Friday, 19 December 2008

Letter to The Times on Zimbabwe (unpublished)

The Editor
The Times

Dear Sir,

Historic precedent shows it is highly unlikely that there will be a credible military intervention in Zimbabwe to prevent further human suffering. Let us recall other recent examples which prompted little more than high rhetoric at summits and low levels of moral courage: at least 200,000 died in Darfur; 250,000 died in Bosnia; a million died in the Rwanda genocide and up to 5 million have died in the Democratic Republic of Congo. In each case the response of the regional powers, powerful Western nations and the UN was pathetic, shameful inaction in the face of preventable suffering and death on a biblical scale. Sadly, this is unlikely to change in 2009, but I live in hope.

Yours faithfully,

John Slinger

Thursday, 11 December 2008

Letter to The Times on Zimbabwe (unpublished)

The Editor
The Times


Sir,

Zimbabwe is a failed state whose malicious government through design and omission is bringing about conditions of starvation and disease. The Zimbabwean people are tyrannised and are unable to rise up. The neighbouring African countries, with a few brave exceptions, have utterly failed to modify Mugabe's behaviour, are unwilling to intervene and are militarily incapable of the task. The UN has been supine as it was in Rwanda, Darfur, Saddam-era Iraq and Bosnia. Western powers have ruled out military intervention, citing practical difficulties and overstretch while hiding behind the convenient shield of colonial guilt. Is there anyone left? I contend that the answer might be nearer to home than we think.

The collective outrage of ordinary citizens throughout the world ought to be channelled into toppling Mugabe. If enough people donated money, it should be possible to assemble a mercenary army using established, highly trained security companies which do so much quasi-military work in countries like Iraq and Afghanistan. With the correct leadership and resources, such a force could inflict a serious blow on the Mugabe regime, which might shame other actors to intervene. We must not allow our Governments and the UN to abdicate themselves, in our name, of their responsibility to protect the people of Zimbabwe at their time of need. Most people would view this as a ludicrous suggestion. I need only remind them that when fascists rose up in Spain, 30,000 civilians from over 50 nations formed the international brigades and put their action where their mouths were. Would today's generation show such courage?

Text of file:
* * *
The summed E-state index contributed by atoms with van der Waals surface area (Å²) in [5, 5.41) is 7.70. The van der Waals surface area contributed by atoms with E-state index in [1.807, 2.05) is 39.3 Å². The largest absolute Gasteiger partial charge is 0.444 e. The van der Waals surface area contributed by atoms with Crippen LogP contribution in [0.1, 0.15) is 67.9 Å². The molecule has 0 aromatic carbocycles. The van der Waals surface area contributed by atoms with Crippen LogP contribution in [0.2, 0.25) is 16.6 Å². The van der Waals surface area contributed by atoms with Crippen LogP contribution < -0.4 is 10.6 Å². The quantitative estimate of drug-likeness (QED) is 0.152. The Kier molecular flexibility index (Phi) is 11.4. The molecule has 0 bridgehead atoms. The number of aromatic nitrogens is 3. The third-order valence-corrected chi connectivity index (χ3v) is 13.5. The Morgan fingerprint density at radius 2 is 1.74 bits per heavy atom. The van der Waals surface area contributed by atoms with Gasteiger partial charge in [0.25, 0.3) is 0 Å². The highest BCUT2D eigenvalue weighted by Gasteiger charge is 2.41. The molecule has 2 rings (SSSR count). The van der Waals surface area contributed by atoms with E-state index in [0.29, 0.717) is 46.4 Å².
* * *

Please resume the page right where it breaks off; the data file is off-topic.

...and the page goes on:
Yours faithfully,

John Slinger

Tuesday, 2 December 2008

My letter in The Times re Haringey Council and Baby "P"

The Editor
The Times

3 December 2008

Sir,

Much venom has been poured on to Haringey Council for the failures of its child protection system (report, Dec 2). Social workers, local authorities and councils are each predictable targets for opprobrium, sometimes with good cause. But in seeking out individual and institutional targets for our collective rage, we are missing the root causes of this tragedy. Simply expressing shock and outrage, conducting an inquiry and demanding that its stringent recommendations are implemented in the hope that this will “never happen again” will not work. Until the societal malaise in which violent, irresponsible, unintelligent, idle, evasive, manipulative so-called adults are under the impression that they can carry out such cruelty unimpeded by society’s laws and moral codes, Baby P will sadly not be the last to suffer and to die.

John Slinger

Rugby

http://www.timesonline.co.uk/tol/comment/letters/article5275366.ece